-Jerri-Beth Scott

7. Tax Breaks Aren't For Offshoring Jobs

From July 1, 2008 until May 18, 2010, I worked for JPMorgan Chase. I was hired through a temp service to do internal IT support over the phone. When hired I was told that if I kept my statistics (first call resolution, and call times) down that I would eventually be hired as an actual employee of Chase. Despite my statistics consistently being in the top 10 of all of the employees in my department, not just the other temps, after two years I was not only not hired, but I was laid off. However during that two years other temps with stats much worse than mine were hired. My reason for not being hired was never explained to me. It could have been the fact that I am in a wheelchair and Chase didn’t want a disabled woman bringing up their insurance rates, or perhaps it is because I am a lesbian and other than myself there was one other homosexual in the department who was actually an employee, but was also laid off at the same time as me. 

The whole come work for us and we will eventually give you a great job with awesome benefits was just a scheme. In 2008 Chase received a State tax credit from Ohio and in return they were to create 1200 new jobs within the state. So what did they do? They hired a bunch of temporary employees, got their tax credit, and kept the temporary employees on staff long enough to not only not lose their tax credit, but to also set up their call center in the Philippines. Then two years later they laid off hundreds of people causing the state to lose more jobs than they had gained during that two year period. Other internal IT departments were outsourced to Mexico and the credit card fraud department was exported to India. Though you surely know all of this. 

So through a loophole in the system your company caused more people in our state to be unemployed and still took taxpayer money to stuff your own pockets with under the guise of being a company creating more jobs.

-Name Withheld

8. Rigged Mortgage Mod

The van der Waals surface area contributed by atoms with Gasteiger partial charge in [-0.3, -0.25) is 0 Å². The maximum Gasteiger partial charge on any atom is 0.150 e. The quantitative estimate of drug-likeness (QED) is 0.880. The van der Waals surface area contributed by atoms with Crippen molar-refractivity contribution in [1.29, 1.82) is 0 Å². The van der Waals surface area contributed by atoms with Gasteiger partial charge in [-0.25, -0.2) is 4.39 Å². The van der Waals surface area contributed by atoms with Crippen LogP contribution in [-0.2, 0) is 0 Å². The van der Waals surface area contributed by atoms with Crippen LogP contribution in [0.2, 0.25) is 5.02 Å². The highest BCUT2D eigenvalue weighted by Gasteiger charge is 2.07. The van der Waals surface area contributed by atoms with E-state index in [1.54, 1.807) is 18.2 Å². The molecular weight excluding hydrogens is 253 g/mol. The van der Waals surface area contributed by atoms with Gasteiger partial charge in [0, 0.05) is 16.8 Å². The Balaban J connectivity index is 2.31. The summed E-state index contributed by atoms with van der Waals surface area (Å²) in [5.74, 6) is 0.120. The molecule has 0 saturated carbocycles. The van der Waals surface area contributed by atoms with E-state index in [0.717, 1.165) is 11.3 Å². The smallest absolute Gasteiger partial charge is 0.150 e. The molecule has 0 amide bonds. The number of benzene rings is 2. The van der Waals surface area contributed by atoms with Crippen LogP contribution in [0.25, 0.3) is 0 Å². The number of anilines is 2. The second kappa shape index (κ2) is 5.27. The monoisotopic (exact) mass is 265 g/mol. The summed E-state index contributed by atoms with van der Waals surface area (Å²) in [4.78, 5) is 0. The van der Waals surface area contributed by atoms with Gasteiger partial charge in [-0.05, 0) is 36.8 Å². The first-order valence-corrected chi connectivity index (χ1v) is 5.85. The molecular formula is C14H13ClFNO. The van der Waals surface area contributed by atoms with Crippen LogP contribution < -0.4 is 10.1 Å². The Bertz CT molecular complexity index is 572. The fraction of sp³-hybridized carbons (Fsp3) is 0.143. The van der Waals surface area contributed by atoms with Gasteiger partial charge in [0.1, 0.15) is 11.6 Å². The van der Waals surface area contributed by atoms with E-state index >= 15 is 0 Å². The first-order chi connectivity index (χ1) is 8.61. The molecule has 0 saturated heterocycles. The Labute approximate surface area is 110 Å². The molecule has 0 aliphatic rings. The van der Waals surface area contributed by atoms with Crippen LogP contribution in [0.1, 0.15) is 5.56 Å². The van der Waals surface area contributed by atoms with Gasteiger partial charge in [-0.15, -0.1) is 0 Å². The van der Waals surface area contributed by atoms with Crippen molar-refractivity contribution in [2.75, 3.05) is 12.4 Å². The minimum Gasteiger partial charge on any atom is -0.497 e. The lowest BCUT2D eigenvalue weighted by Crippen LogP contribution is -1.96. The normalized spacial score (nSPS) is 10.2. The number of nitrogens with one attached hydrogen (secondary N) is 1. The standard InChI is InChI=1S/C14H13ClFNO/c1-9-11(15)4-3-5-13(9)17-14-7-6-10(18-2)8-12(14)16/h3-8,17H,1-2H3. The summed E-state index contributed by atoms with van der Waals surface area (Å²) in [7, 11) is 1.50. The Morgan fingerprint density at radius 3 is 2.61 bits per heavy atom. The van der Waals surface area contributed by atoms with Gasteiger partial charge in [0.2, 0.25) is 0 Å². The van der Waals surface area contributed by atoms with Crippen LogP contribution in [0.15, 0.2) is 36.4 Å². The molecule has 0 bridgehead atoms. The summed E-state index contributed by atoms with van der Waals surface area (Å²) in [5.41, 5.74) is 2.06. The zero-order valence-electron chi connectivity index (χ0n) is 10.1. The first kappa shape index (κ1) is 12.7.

There is no such thing as a hardship although it’s required for a modification. I had shoulder surgeries on both shoulders that kept me from working for an entire year. Did I get help? No! In fact during the process I was closed out twice. The modification specialist knew that I’d either go into foreclosure or finally heal. They just had to hold up the process long enough for one or the other to happen. Luckily the latter happened and I’m back at work. I had enough income to do a modification -- she just stopped asking for information. Then after a month of not returning my phone calls she calls and says the information is old and I'll have to close and start all over. She said to send things in when I have two paycheck stubs. Now I have two paycheck stubs but I probably earn too much now for a modification. I wasted a whole year trying, but at least you didn’t get my house. Mine was a legitimate hardship and should have been acted on. The banks suck and I’m going to occupy Wall Street.

-Vern D. Sailand

9. Enough Wall Street Greed

I am a retired aerospace worker, living on Social Security and a modest pension. The actions of major corporate bankers peddling their toxic waste securities, has brought down not only our U.S. financial system, but also major European banks. To date I have lost two immediate neighbors, who lost their homes, and two of our three grown children require my help to survive in the economic wasteland your greed has created. Under some social systems, you should by this time have committed hara-kiri because of your shame.

Oh, I forgot, you people have no shame.

-Joseph Kincheloe

Occupy The Boardroom Is Getting the Message Out

Austin Guest, online organizer for ALIGN, a community group, and another organizer behind the project, told AlterNet that Occupy the Boardroom is getting a big response. “Yesterday, we sent hundreds of emails to 121 top bank CEOs, executives and board members, and we know for sure that many, including Chase CEO Jamie Dimon, have opened the emails,” he said. “We’re going to email them a set number, 99, every day as the campaign goes on.”

He added: “We’ve already collected 6,000 stories from 147 different countries, and hundreds coming by the hour, so we will be delivering these emails at bank headquarters and other locations in person throughout the country. We’re gonna have some fun with the delivery process, so stay tuned.” 

Joshua Holland is an editor and senior writer at AlterNet. He is the author of The 15 Biggest Lies About the Economy: And Everything else the Right Doesn't Want You to Know About Taxes, Jobs and Corporate America. Drop him an email or follow him on Twitter.